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What You Need to Know About Social Security Scams

Scary Hacker

By Mike Batista, AARP Montana

Common Social Security Scams

Social Security numbers are key to identity theft. And what better way to get someone’s Social Security number than by pretending to be from the Social Security Administration (SSA)?

A common scam involves someone posing as an SSA representative contacting you about a supposed problem with your Social Security number—for example, that your number has been linked to criminal activity and suspended. They ask you to confirm your number so they can reactivate it or claim they can issue you a new one for a fee.

Or an imposter may contact you to “activate” your cost-of-living adjustment (COLA), claiming you must pay a fee or verify your name, date of birth and Social Security number to receive an increase in benefits.

These are lies: The SSA does not suspend Social Security numbers, and COLAs are applied automatically to your benefit payment.

Once scammers have your identifying information, they can ask the SSA to change the address, phone number and direct deposit information on your record, thus diverting your Social Security payments.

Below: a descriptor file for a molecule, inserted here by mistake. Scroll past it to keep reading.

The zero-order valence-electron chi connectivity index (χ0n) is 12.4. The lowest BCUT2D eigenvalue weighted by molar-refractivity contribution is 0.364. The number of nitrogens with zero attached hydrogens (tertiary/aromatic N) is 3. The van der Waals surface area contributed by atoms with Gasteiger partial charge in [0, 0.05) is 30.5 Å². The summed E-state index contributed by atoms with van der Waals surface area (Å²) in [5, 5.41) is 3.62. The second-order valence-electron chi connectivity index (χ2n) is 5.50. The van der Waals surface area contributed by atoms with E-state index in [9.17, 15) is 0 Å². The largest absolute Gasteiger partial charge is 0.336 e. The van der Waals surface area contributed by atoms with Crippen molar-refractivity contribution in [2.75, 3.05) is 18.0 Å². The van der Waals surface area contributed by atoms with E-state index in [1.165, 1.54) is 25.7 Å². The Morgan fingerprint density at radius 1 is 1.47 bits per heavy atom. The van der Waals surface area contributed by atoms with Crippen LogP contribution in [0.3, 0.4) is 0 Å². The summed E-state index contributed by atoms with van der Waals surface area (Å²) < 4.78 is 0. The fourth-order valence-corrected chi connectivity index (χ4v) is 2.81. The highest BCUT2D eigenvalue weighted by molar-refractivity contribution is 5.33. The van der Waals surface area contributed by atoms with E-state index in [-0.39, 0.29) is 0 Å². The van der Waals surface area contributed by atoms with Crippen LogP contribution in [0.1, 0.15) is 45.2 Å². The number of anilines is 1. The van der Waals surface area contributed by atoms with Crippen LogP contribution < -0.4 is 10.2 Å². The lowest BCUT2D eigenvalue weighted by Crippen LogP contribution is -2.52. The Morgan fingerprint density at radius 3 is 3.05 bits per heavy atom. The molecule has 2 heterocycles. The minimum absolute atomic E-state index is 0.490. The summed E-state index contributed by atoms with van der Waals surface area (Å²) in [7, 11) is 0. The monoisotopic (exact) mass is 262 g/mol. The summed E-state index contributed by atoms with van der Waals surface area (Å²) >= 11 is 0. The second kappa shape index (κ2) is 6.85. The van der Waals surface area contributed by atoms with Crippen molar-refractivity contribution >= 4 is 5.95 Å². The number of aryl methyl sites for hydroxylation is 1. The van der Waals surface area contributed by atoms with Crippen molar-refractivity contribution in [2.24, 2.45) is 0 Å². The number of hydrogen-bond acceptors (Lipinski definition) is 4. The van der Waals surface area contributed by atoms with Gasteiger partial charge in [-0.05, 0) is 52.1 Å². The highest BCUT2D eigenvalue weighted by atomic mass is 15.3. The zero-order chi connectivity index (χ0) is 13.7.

How do scammers contact people?

Robocalls are the most common way scammers reach out, often threatening to seize your bank account due to illicit activity supposedly tied to your Social Security number or offering to help transfer your money for safekeeping. Impostors also reach out via phishing emails, texts, social media messages and paper mail.

To feign legitimacy, some use the real names of Social Security officials, recite “badge numbers,” or stamp mailings with phony SSA letterhead. They may even send you counterfeit versions of credentials to “prove” they’re on genuine Social Security business.

Telltale signs of a scam

A large-scale, multifaceted effort by the government to spread the word about these scammers—and stop them—includes warnings about tell-tale signs of a Social Security scam. If someone contacts you claiming to be from Social Security, you can be sure it’s a scam if they:

  • Threaten to suspend your Social Security number.
  • Warn of arrest or other legal action.
  • Demand secrecy.
  • Pressure you to take immediate action, such as making a payment or providing personal information, to avoid consequences.
  • Ask for payment by gift card, prepaid debit card, cryptocurrency or by mailing cash.
  • Threaten to seize your bank account.
  • Offer to move your money to a “protected” account.
  • Promise to increase your Social Security benefit if you provide personal information.
  • Direct message you on social media.

The real Social Security Administration will never do any of these things.

What should you do if you spot a scam? If you are targeted by a Social Security scam, report it to the SSA’s Office of Inspector General at and the Federal Trade Commission at MSN

Mike Batista leads the advocacy efforts for AARP Montana.

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